West Virginia coach Bill Stewart, who coached at the Mountain State's other Division I-A program way back when Jimmy Carter was in office in 1980, steadfastly refused to hear any such talk. Earlier this week, when the notion was raised about assistant head coach/safeties coach Steve Dunlap offering some insider-trading insight on the Marshall where he worked as defensive coordinator last season, Stewart immediately tossed it aside. Won't happen.
But offensive coordinator Jeff Mullen was willing to listen.
"It's like if we were playing Wake Forest," he teased of his former employer, "I'd throw 'em all under the bus."
Seriously, he said he planned to pick Dunlap's brain about personnel, but there is no great information to be gleaned about systems or signals because the Thundering Herd has two new coordinators. Mullen even downplayed that type of scouting report, too: "Once the ball is kicked and the first punch is thrown, none of it matters. I mean, you've got to perform."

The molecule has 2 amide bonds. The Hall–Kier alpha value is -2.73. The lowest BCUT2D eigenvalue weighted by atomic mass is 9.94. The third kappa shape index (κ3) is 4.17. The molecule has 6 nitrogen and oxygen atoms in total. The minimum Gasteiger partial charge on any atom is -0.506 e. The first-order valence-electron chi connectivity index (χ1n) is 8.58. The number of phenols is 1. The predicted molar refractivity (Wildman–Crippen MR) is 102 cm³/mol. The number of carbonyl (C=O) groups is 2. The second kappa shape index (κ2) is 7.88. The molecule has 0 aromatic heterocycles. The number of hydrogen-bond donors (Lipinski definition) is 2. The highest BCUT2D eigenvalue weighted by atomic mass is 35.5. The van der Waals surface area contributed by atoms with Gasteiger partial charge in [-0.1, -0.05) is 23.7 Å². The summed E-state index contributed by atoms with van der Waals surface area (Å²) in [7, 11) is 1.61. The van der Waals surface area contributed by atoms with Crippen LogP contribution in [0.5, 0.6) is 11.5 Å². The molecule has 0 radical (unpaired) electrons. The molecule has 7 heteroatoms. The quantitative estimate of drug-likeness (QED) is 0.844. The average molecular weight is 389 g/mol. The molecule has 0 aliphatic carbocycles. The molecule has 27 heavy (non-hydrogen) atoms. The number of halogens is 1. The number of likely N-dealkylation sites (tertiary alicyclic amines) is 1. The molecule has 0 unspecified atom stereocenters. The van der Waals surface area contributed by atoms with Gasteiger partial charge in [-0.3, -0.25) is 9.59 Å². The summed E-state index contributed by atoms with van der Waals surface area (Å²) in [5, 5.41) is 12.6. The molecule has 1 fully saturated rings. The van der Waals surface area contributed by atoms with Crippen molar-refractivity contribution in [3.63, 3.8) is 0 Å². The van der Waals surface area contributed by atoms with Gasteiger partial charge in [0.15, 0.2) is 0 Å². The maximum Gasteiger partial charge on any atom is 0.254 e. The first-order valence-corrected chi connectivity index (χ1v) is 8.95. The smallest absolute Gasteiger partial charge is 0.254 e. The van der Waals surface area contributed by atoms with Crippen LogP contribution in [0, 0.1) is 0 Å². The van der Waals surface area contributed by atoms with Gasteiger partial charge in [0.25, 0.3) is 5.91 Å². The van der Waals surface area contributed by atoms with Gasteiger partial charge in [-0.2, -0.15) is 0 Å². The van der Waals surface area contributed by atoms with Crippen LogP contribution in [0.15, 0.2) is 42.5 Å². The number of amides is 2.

About this governor-mandated series: Truth be told, Rich Rodriguez wasn't crazy about it. He felt the game did little to enhance the Mountaineers' strength of schedule and program overall -- if they played poorly or, as on Dec. 1, went full-monty rotten, it would only hurt them come the polls and bowls. But Stewart the successor embraces this baby as if it were a long, lost relation. Said Stew: "I can't imagine growing up in this great Mountain State and not having any kind of interest in this game. It's great for college football. Should be very, very emotional. I can't wait to whip 'em. I can't wait to punch them right in the nose. That's the way it is in a family."
Now, a celluloid moment in honor of Marshall gameday: